What is an insulin pump?
An insulin pump is a treatment implemented by a mechanical and electrical device that ensures 24/7, fast-acting insulin administration to people who have type 1 or type 2 diabetes. The device works by releasing a given amount of insulin subcutaneously (underneath the skin) and continuously. The device itself is small and portable.
What is an insulin pump for?
Insulin pumps are prescribed to people who need constant insulin administration, offering a great help for those who have to live with diabetes. It can ensure a much-improved quality of life, as a result of properly managed diabetes.
How does an insulin pump work?
The insulin pump is as big as a small cell phone. It is equipped with a processing module, linked to the insulin reservoir. The pump is placed on the abdominal area or on the buttocks; it is linked to the subcutaneous tissue with a small cannula. It then releases a minimal and continuous amount of insulin (as close as possible to your real needs), with variable speed during the different phases of the day.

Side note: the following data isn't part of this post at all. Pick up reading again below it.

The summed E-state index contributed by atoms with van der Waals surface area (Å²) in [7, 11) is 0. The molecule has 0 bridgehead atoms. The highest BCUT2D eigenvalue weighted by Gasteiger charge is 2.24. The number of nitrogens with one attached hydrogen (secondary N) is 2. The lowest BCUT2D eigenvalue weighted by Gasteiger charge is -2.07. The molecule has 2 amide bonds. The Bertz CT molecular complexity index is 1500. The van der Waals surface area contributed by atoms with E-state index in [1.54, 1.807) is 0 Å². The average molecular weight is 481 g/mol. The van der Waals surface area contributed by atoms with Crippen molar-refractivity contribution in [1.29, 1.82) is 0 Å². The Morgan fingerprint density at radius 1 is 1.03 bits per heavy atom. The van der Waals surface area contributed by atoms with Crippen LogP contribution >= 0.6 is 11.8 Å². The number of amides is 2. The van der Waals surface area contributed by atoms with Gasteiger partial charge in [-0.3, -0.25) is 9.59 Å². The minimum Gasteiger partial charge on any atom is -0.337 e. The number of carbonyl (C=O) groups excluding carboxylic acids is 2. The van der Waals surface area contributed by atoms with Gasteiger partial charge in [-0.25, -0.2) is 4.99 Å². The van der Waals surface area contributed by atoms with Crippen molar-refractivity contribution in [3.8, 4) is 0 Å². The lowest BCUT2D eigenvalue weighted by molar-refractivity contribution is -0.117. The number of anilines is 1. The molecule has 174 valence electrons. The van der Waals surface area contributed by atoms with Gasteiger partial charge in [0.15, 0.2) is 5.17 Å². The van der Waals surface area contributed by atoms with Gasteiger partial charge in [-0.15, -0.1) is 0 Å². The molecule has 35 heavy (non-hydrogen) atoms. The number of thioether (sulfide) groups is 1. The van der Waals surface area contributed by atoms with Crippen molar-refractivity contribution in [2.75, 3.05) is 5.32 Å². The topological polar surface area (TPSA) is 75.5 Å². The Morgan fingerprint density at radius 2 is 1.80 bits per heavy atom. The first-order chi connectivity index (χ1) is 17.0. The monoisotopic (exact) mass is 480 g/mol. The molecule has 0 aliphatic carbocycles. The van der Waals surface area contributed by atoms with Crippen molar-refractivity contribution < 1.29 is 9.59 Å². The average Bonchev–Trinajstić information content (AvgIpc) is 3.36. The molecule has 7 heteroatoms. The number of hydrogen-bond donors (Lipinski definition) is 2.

During the night, different amounts of insulin are released as you are asleep and not eating meals. If you eat, you can press a button on the pump to give an additional boost of insulin – this is called a bolus and can meet the needs to eating a larger meal than average, for example. You can also take a bolus if your blood glucose levels are high.
Having an insulin pump however does still require frequent measurement of your blood glucose levels.
The following criteria are generally recommended for ideal insulin pump candidates:
- Having a good understanding of your diabetes.
- Being prepared to measure blood glucose levels throughout the day.
- Understanding the impacts of exercise and diet on your blood glucose levels.
- Willing to wear the device at all times.